• Print

Tenaska secures finance for 150MW California PV plant

  • PV power plant
    Having secured US$450 million in project finance, Tenaska plans to start work on its Imperial Solar Energy Center West project in California later this year.

Independent power producer, Tenaska, has reached financial close on its 150MW Imperial Solar Energy Center West project in California.

The company has secured US$450 million in commercial financing for the project, the second utility-scale PV power plant it is developing in the region.

Mitsubishi UFJ Financial Group, BNP Paribas, Royal Bank of Canada, Santander Bank, Helaba and DZ Bank led the consortium of investors in the project.

“Achieving financial closing for our second utility-scale solar project represents a significant milestone for Tenaska. The project is moving forward on schedule,” said Greg Kelly, Tenaska president, development, “and we’re looking forward to starting construction."

With finance secured, Tenaska said it planned to begin construction on the project later this year, with the beginning of commercial operation expected in November 2016.

US PV energy provider First Solar will supply its thin-film modules for the plant, as well as acting as the main engineering, procurement and construction contractor, as it was for Tenaska’s 130MW Imperial South project completed last year.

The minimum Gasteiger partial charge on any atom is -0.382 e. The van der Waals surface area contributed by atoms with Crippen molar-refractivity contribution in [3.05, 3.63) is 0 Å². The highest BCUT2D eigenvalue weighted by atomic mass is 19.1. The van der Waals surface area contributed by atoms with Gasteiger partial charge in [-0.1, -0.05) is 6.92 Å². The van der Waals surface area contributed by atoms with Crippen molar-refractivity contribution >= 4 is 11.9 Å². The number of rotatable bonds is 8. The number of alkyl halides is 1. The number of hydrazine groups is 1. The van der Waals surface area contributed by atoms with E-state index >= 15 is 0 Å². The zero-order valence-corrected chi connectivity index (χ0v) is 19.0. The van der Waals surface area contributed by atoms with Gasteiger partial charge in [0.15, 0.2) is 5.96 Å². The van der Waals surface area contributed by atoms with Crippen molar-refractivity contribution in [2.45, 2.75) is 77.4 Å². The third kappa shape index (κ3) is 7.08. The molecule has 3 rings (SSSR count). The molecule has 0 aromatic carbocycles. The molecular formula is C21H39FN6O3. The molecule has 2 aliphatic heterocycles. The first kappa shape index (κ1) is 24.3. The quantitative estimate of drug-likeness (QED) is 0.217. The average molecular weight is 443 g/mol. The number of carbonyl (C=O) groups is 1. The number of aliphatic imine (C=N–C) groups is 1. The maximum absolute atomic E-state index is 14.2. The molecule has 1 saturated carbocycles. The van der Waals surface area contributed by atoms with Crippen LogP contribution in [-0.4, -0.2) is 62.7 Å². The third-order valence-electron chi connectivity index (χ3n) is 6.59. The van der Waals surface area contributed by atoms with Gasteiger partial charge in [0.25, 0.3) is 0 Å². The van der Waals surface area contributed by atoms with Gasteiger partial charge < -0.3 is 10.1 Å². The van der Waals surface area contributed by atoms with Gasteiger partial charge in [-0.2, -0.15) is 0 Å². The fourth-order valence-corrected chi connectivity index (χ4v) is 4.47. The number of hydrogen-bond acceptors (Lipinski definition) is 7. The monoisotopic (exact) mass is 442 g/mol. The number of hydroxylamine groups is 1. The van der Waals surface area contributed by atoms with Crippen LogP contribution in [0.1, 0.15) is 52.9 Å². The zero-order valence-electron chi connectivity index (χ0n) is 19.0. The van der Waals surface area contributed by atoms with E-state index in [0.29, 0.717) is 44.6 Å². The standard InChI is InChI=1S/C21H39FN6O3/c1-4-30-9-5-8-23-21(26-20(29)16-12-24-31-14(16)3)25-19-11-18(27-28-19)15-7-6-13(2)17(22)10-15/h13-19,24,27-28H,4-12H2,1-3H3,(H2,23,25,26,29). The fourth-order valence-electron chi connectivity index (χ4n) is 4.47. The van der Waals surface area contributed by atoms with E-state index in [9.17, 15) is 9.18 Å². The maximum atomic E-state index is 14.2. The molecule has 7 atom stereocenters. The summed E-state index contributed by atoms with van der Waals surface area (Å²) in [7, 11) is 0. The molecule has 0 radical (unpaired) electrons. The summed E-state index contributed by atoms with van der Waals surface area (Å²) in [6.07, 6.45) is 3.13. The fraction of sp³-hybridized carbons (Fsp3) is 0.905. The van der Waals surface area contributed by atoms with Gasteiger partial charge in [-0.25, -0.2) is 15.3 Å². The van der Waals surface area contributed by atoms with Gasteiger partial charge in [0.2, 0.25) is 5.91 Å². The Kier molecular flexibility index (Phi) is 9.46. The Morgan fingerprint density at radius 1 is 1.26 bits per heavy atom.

Electricity from Imperial West will be sold to utility San Diego Gas & Electric (SDG&E) under a 25-year power purchase agreement.

An affiliate of Tenaska developed Tenaska Imperial West and before that Tenaska Imperial Solar Energy Center South, a 130MW, utility-scale solar plant also near El Centro in Southern California’s Imperial Valley. Tenaska Imperial South began commercial operation 1 November, 2013.

Tenaska plans to begin construction on Tenaska Imperial West later in 2014, with commercial operation expected in 2016. Like Tenaska Imperial South, Tenaska Imperial West will provide clean, renewable energy to SDG&E under a 25-year power purchase agreement via SDG&E’s Sunrise Powerlink transmission line.

PV-Tech Storage Promo


Preview Latest
We won't share your details - promise!


  • Photovoltaics International 26th Edition

    Looking back, 2014 was a year of convalescence for a PV industry still battered and bruised from a period of ferocious competition. End-market demand continued apace, with analysts towards the end of 2014 predicting the year would see between around 45 and 50GW of deployment. That has begun to feed through to the supplier end of the market, with all the main manufacturers announcing capacity expansions in 2015 and further ahead.

  • Manufacturing The Solar Future: The 2014 Production Annual

    Although the past few years have proved extremely testing for PV equipment manufacturers, falling module prices have driven solar end-market demand to previously unseen levels. That demand is now starting to be felt by manufacturers, to the extent that leading companies are starting to talk about serious capacity expansions later this year and into 2015. This means that the next 12 months will be a critical period if companies throughout the supply chain are to take full advantage of the PV industry’s next growth phase.



Solar Media